Tuesday, October 23, 2012

A world without limits.

So it would appear that Lance Armstrong has been stripped of his Tour De France titles and that the UCI is going to abide by the decision of the USADA.

I was a little bummed out at first. After all, with Lance single handedly getting Americans excited for a sport that usually posts worse TV ratings than hockey here, and with a sport that translated well into people buying bicycles and being more active, and to top it all off was a cancer survivor, it was hard to want to accuse the guy of being a cheater. The accusations seemed to channel away from him like the way you see water channel away from the surface of a rain tire in the Michelin commercials.

The more that I learned about it, though, the more I wondered about how somebody could win the Tour seven times in a row under the competitive pressure that there was at the time. Jan Ullrich who won the Tour in 1997 is now recently banned from cycling because of doping. Marco Pantani, who won in 1998, suffered a long downhill slide in his mental state after being disqualified from the Giro d'Italia in 1999 for an irregular blood result and was accused of doping for the rest of his career. Pantani subsequently died in 2004 from a cocaine overdose.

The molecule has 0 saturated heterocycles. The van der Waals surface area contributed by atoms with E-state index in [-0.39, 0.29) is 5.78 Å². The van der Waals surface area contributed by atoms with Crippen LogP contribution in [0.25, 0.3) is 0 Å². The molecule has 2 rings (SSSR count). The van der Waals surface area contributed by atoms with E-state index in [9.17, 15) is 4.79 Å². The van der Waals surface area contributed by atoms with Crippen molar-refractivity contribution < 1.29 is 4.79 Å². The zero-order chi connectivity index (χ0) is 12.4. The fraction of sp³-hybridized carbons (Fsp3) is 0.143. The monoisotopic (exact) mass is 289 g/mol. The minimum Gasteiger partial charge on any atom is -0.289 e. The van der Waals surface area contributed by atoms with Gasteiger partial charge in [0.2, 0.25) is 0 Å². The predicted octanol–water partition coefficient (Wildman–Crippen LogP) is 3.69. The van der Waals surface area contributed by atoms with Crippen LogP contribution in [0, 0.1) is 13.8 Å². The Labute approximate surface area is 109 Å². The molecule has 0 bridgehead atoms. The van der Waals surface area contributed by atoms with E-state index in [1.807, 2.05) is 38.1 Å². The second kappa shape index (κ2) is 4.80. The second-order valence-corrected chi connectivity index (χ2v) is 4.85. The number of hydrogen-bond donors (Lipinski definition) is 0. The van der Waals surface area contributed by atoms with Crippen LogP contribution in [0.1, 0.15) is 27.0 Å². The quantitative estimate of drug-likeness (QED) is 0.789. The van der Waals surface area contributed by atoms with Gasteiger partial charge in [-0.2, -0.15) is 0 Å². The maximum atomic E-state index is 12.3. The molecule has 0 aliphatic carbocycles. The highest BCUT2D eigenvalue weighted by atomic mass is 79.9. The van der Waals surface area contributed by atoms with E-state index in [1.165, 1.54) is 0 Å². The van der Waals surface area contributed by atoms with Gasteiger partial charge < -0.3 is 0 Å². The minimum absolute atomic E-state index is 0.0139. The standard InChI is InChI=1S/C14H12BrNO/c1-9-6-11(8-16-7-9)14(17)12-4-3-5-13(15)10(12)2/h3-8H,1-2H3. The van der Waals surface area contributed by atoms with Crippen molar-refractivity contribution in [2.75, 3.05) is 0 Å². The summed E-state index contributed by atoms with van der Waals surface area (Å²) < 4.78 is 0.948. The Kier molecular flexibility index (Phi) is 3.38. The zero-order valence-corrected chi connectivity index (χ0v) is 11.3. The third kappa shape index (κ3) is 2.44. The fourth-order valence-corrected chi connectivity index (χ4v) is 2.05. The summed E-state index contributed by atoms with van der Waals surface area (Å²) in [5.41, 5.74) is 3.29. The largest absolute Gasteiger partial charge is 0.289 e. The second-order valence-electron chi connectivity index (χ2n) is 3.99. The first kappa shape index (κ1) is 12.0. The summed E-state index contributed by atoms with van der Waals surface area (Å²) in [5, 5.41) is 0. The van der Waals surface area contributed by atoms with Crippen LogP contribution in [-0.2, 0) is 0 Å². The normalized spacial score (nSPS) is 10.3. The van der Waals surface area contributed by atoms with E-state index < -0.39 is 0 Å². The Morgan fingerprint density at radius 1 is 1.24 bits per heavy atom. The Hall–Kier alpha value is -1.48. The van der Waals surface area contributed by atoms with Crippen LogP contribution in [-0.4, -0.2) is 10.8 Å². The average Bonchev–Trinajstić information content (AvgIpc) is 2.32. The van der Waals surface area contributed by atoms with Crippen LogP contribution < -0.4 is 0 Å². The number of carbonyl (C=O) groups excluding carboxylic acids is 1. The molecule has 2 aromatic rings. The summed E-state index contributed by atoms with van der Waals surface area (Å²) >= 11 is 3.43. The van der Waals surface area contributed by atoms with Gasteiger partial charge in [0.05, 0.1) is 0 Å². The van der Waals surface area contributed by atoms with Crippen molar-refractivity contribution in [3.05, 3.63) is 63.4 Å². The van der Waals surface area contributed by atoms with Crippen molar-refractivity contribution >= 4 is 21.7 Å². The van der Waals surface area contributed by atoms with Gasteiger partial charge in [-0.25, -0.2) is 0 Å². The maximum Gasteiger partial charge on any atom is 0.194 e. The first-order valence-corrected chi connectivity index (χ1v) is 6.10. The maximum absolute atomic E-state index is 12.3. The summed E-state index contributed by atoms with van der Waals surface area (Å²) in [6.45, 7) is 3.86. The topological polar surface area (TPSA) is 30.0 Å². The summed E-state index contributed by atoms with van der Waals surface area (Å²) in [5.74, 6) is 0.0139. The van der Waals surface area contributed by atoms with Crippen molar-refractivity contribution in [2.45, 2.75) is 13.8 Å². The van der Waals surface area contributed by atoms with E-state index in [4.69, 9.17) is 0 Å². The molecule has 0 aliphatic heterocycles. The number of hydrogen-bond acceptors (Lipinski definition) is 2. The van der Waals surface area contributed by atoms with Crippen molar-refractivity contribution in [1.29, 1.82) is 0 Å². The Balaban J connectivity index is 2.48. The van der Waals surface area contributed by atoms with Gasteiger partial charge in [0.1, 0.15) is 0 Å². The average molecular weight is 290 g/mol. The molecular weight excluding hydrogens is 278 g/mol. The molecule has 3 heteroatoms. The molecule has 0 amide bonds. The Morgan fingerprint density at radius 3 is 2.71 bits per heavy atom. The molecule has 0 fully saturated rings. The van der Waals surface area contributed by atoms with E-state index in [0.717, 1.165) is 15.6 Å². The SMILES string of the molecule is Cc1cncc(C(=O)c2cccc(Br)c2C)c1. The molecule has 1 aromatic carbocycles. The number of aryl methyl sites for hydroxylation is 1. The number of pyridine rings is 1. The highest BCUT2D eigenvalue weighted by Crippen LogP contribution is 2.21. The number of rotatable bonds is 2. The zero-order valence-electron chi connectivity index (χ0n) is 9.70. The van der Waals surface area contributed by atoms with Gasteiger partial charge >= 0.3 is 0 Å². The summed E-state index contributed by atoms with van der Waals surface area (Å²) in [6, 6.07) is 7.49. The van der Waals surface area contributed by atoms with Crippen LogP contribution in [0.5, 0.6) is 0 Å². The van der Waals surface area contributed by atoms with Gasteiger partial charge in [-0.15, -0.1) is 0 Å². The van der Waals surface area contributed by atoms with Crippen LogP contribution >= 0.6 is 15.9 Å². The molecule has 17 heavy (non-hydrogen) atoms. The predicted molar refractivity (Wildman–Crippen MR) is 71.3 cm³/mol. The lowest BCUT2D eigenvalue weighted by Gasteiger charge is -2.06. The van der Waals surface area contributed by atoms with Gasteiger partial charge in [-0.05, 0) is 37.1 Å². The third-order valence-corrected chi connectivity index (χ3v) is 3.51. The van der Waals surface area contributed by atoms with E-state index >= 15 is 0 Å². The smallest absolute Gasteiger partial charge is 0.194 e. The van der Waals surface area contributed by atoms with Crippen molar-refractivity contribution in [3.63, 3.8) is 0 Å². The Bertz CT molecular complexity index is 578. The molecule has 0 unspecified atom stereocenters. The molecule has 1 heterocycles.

Looking at humanity as a whole, we love competition - it's what makes us go. It's what got America on the moon when we got scared by Sputnik and the Soviet's perceived capability. It's what makes our cars on the road better every year when we get innovations spurred by NASA and NASCAR. It's what makes you check your leaderboard scores on your favorite game, or to see how your football pool is doing. In a way, I try to tap into that competitive urge when I talk to somebody about cubing, since some people see something and say to themselves "I gotta do that". Under the right circumstances, it's a great motivator, and it can spur on the innovations and new ideas that we might not see otherwise. That's not to say that competition is not without its perils. Would we be ready for a world without limits? If we removed all restrictions on cycling, how long would it take for someone to have a stroke on live TV during a race? If we removed restrictor plates from NASCAR, how long would it take for the cost of the accidents to be a deterrent to going to a race?

The thing is, some people need some competition once in a while to make them feel alive, but there's little value in it if it's just going to kill them.

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